Friday, June 16, 2017

Hand-sewing showcase

When wool drapes beautifully, it is because the panel has the internal structure to give it the freedom to hang naturally.  For this Holland and Sherry wool blackout-lined and interlined ripplefold, my biggest concern was giving the header reinforcement and support without impeding the drop of the wool face.  The ripplefold tape had to be sewn by machine, but all other sewing (apart from joining the widths) was done by hand.  We got to use a full complement of hand stitches in this project for Susan Marocco Interiors.
As I showed in the previous post, we carefully plotted out the ripplefold tape placement after testing it on the track.
After joining the widths, hand-hemming, and hand-sewing sewing the trim on, we prepared the header before layering in the linings, even though this mean two tablings.  We fused 2" buckram to the back of the header, and sewed the ripplefold tape through the fabric and buckram by machine.  Back on the table, the linings were layered in, and the interlining was held in place with a "basting stitch" at the top.  These steps gave structure to the header that was invisible from the front.
The lining was folded back up and the header gently pressed in place.
The header was secured by hand with a "back-stitch," one of my favorite hand stitches.  It can't accidentally pull and cause a pucker.  For this purpose, I could make half-inch stitches.  (When I sew seams by hand, right sides together, I use a very tiny back-stitch.  If I sew seams together while the fabric is flat on the table, I use a ladder stitch.)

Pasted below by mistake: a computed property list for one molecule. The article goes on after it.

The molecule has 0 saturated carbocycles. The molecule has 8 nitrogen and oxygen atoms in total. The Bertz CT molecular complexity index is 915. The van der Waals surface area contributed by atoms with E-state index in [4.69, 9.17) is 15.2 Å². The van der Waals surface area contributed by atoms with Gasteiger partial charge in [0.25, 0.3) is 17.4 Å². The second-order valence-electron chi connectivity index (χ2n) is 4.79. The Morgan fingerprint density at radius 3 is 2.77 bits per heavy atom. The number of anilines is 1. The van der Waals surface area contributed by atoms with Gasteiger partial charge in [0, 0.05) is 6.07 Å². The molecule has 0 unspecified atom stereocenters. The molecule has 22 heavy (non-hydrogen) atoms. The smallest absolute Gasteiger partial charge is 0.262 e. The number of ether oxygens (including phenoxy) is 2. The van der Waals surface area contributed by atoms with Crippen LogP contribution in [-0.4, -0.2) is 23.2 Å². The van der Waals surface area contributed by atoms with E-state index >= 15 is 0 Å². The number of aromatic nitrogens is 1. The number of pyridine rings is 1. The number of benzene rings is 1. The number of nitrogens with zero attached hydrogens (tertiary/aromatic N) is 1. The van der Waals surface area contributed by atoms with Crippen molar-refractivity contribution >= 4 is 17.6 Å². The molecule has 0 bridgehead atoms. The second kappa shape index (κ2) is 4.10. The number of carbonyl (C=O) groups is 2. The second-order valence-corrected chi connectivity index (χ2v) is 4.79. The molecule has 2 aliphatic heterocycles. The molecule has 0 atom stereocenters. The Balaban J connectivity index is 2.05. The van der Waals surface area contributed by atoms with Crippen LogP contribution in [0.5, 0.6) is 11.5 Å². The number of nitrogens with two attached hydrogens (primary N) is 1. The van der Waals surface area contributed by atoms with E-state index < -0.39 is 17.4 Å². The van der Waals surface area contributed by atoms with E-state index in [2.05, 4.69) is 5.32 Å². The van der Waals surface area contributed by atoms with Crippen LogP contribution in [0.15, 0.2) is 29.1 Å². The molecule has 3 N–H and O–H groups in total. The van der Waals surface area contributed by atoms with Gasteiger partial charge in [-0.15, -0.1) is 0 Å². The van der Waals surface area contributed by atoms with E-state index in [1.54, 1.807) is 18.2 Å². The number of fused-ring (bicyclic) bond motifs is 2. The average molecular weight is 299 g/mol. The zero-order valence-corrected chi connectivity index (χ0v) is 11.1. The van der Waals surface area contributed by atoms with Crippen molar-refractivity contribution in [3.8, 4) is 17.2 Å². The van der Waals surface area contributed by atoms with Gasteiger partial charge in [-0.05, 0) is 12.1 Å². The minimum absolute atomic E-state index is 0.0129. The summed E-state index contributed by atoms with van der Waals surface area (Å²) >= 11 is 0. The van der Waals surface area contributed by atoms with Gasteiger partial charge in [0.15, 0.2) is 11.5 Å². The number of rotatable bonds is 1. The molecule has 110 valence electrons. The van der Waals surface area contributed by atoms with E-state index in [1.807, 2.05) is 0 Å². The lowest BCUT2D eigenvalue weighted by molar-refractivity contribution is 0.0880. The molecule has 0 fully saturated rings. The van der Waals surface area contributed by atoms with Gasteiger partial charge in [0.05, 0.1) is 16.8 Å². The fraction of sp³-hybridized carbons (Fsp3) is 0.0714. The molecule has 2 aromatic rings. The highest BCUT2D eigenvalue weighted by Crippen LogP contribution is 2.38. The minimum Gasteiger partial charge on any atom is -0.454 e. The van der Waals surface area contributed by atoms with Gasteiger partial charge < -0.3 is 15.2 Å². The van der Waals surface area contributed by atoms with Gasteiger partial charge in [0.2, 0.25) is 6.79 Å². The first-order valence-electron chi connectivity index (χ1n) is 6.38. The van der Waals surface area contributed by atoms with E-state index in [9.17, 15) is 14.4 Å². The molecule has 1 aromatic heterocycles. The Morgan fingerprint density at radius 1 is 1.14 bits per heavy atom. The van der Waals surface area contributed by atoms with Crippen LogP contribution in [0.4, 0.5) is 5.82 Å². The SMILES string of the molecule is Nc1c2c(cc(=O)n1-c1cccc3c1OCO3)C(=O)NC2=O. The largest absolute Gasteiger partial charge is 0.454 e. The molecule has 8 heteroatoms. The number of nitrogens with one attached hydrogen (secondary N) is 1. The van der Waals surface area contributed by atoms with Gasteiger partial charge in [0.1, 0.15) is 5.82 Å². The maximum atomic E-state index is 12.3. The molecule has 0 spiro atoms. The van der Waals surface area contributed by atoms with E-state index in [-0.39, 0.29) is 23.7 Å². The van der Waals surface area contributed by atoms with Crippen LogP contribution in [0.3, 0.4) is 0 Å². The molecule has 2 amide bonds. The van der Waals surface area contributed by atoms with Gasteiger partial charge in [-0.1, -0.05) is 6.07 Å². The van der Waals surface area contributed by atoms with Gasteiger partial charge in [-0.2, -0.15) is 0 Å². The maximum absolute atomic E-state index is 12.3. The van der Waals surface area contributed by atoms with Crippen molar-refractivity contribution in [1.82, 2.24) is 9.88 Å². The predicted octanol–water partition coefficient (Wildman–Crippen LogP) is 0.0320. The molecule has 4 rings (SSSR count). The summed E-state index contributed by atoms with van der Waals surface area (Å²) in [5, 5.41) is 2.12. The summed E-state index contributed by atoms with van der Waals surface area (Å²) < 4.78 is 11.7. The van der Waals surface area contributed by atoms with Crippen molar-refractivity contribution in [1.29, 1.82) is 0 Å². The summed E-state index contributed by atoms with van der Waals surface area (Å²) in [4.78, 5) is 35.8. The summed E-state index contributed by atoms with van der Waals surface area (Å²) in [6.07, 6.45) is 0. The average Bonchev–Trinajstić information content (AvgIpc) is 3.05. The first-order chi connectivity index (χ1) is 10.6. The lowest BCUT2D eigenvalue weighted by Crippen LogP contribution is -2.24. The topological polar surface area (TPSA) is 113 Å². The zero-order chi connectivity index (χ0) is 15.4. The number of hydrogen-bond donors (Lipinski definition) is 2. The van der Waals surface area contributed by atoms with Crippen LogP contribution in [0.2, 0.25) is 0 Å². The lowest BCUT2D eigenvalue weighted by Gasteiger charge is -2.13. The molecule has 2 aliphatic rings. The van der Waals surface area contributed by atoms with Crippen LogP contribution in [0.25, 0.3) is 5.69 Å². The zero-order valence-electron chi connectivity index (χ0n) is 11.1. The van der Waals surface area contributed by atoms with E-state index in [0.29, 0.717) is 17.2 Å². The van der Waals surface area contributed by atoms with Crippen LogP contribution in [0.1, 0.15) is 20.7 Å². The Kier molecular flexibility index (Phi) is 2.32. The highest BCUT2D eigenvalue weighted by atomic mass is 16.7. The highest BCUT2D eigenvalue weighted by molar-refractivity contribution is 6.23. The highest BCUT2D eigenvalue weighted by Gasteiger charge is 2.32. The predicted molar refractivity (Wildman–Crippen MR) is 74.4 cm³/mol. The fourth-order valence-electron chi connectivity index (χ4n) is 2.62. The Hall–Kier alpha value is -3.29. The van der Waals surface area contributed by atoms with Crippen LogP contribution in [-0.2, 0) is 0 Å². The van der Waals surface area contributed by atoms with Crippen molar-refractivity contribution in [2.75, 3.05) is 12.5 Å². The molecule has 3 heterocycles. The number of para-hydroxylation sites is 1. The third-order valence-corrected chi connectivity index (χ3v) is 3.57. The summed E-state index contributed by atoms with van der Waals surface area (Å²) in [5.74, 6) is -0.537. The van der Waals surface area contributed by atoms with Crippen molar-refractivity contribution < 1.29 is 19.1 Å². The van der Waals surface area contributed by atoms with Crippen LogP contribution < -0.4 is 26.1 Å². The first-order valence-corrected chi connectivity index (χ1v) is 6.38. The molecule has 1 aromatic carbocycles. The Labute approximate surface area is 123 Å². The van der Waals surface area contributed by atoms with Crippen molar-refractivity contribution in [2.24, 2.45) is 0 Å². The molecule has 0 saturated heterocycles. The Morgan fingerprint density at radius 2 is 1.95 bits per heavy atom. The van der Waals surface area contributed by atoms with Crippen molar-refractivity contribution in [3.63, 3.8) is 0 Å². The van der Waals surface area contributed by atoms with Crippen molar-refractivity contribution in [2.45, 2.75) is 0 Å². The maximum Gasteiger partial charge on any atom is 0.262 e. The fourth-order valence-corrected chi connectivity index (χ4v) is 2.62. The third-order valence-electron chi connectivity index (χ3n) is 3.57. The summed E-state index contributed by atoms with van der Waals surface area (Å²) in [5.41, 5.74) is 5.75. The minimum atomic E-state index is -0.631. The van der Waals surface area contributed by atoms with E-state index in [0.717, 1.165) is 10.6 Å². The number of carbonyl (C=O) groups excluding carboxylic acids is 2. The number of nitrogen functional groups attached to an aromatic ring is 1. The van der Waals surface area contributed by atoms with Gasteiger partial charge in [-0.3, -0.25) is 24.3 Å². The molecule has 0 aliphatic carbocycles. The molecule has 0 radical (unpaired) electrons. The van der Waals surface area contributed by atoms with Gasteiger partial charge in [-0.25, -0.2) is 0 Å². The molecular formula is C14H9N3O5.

At that point the panel was well-enough secured that the basting stitches could be removed.  But really, they rolled slightly to the back and didn't show anyhow.
I did not want to risk having light peek through the holes in the blackout lining made by the stitches, so the last step was to fuse Dofix blackout tape over the sewing.  This was probably unnecessary, but I preferred to be safe rather than sorry.
I took a similar precaution on the back side of the machine-sewn hem in the blackout lining.
 Working our way across the table was a little crazy!  Here is one panel partially assembled, and neatly folded to come back to the next day......
We used a lot of hand-sewing techniques for this drapery project.  The trim was hand-sewn down both sides using a "ladder stitch."  Unfortunately I forgot to photograph the stitching used to invisibly secure the interlining to the face at the side hem fold.  We used a long, loose variation of the "serge stitch" which provides security without risk of puckering.
Internally, the layers are loosely joined at the seams with an "interlocking stitch."
The versatile "ladder stitch" was also used for the side hems.
The layers were daisy-chained at the seams at the bottom.
This is a correctly made daisy chain:
And this is not: (hahahaha!)  (Guess who did this one?)
And lastly, here you can see that the bottom hems were hand-sewn with a variation of the "interlocking stitch" to keep the stitches from pulling on the fabric.
A lot of work, and time well spent to create a sublime drapery for a lovely homeowner.

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